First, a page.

On the ninth request, Felix Auger-Aliassime won his first tour-level title at the ABN Amro World Tennis Tournament.
The Canadian was 0-8 in the tour-level finals heading into Sunday, but he produced a dominant performance in Rotterdam to defeat world number 4 Stefanos Tsitsipas in straight sets for his first trophy.
ATPTour.com spoke to the 21-year-old fresh from his ATP 500 tournament victory to find out more about the significance of his achievement.
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What does winning your first ATP Tour title mean to you?
It’s definitely a dream come true. It’s something I’ve worked for and suffered for at times because we all know my story, having lost finals before, so this one is even more special to me.
How did you start playing tennis and what are some of your earliest memories of playing the sport?
I started with my father. He is a tennis coach and we started as early as I can remember, when I was about four years old. Tennis has always been my main passion. [I had] the dream of becoming a professional and the dream of living moments like me today… The memories that I share with my family and current coaches go back a long way.
Can you describe your relationship with coaches Frédéric Fontang and Toni Nadal?
Both are really important to me. Frédéric was the rock of the team. He is the leader and has been able to build a great team around me and he is a real professional. I think he deserves more credit than he gets. He took me when I was 17 and took me to where I am today and we’re not done. It’s a really special relationship that we have.
I think we brought Toni to have that experience at the top of the sport and he built a lot of confidence [for] the team and the normalcy of winning tournaments like this and reaching the later stages of the Grand Slam.
You are a focused and dynamic player to watch on the court. How would you describe yourself off the court? Are you a similar character?
I would say I am. What you see on the pitch is similar to what you get off the pitch. I’m pretty straightforward with the way I do things. I know what I like to do and I’m a very loyal person with my family and my team and the people around me. I like to keep it simple and have a good time. I know when to be serious and disciplined and know when to have a good time.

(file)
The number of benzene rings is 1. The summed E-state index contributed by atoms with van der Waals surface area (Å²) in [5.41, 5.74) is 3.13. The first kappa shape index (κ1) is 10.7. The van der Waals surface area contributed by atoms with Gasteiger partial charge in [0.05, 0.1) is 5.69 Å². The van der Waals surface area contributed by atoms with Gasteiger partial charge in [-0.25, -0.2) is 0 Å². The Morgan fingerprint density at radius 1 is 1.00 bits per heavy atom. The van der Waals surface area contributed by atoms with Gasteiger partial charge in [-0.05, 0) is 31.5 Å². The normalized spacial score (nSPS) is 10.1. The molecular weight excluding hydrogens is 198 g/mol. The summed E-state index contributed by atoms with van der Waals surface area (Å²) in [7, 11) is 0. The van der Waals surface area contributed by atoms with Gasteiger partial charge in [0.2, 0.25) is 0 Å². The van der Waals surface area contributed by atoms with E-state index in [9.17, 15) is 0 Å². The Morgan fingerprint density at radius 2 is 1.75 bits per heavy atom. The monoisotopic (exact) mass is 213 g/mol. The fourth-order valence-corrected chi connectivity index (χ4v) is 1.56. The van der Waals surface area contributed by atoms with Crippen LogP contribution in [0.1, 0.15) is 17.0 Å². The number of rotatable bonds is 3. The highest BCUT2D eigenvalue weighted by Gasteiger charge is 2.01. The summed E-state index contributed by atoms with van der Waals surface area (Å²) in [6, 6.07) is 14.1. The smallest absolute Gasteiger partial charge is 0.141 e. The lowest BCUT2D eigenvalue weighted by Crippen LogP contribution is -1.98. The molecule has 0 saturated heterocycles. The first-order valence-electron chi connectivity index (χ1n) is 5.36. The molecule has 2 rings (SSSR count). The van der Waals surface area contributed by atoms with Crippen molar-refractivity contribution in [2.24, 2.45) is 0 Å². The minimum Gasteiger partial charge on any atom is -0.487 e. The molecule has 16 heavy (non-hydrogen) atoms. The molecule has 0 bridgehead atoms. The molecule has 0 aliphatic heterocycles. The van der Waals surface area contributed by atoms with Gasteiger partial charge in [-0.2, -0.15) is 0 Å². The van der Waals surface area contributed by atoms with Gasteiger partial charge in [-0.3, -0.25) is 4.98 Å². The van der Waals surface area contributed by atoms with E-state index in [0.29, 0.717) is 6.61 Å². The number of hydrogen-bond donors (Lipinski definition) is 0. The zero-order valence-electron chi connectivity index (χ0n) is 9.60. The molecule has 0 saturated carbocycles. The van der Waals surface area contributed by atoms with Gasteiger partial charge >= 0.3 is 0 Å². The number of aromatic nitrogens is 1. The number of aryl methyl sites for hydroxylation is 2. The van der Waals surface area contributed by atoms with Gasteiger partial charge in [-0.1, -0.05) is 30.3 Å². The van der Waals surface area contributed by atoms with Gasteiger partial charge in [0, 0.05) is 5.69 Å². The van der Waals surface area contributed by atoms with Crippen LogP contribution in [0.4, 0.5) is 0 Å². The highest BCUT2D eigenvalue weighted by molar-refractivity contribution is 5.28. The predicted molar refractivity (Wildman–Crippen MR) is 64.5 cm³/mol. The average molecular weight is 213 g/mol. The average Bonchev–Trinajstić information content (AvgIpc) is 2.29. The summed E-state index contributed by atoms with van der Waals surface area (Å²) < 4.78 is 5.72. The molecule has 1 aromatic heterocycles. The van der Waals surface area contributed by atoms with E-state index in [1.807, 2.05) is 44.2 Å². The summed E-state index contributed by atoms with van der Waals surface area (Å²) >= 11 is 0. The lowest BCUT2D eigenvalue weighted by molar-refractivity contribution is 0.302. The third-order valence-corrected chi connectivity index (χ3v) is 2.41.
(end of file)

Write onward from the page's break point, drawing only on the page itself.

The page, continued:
What do you consider to be your greatest passions outside of tennis and can you tell us a bit more about those interests? I know you are an accomplished pianist.
I love music. Besides playing, I haven’t played the piano in months. But music, in general, gives me a lot of inspiration because we travel a lot, so I listen to a lot of music. Not that I would be a musician myself in terms of creating music, but it’s definitely an important part of my life. Also, any sport in general. I am a very active person. I like to watch and enjoy many different sports.
Canadian tennis is in a good place right now, with Canada winning the ATP Cup title. How important is it to you that you and Denis Shapovalov inspire the younger generation in your country?
We did well. This journey started in 2015 when we won junior doubles titles together and from there it just got better and better year after year. He was able to do incredible things in this sport too.
I was motivated to do the same and in the future we could have two Canadians consistently in the Top 10 which would be an incredible achievement for each other and for the country. Winning the ATP Cup title was a dream. I know it inspired a lot of people back home.
This is a defining moment in your career. How will you celebrate this victory?
I like to keep it simple. I don’t do anything crazy. I like to keep it with the people who have traveled with me, so that we can really enjoy this time together and look back on good memories and have good discussions. We will go to a good restaurant and enjoy good food, then rest. The emotion I experienced on the court will hold a special place in my heart for years to come.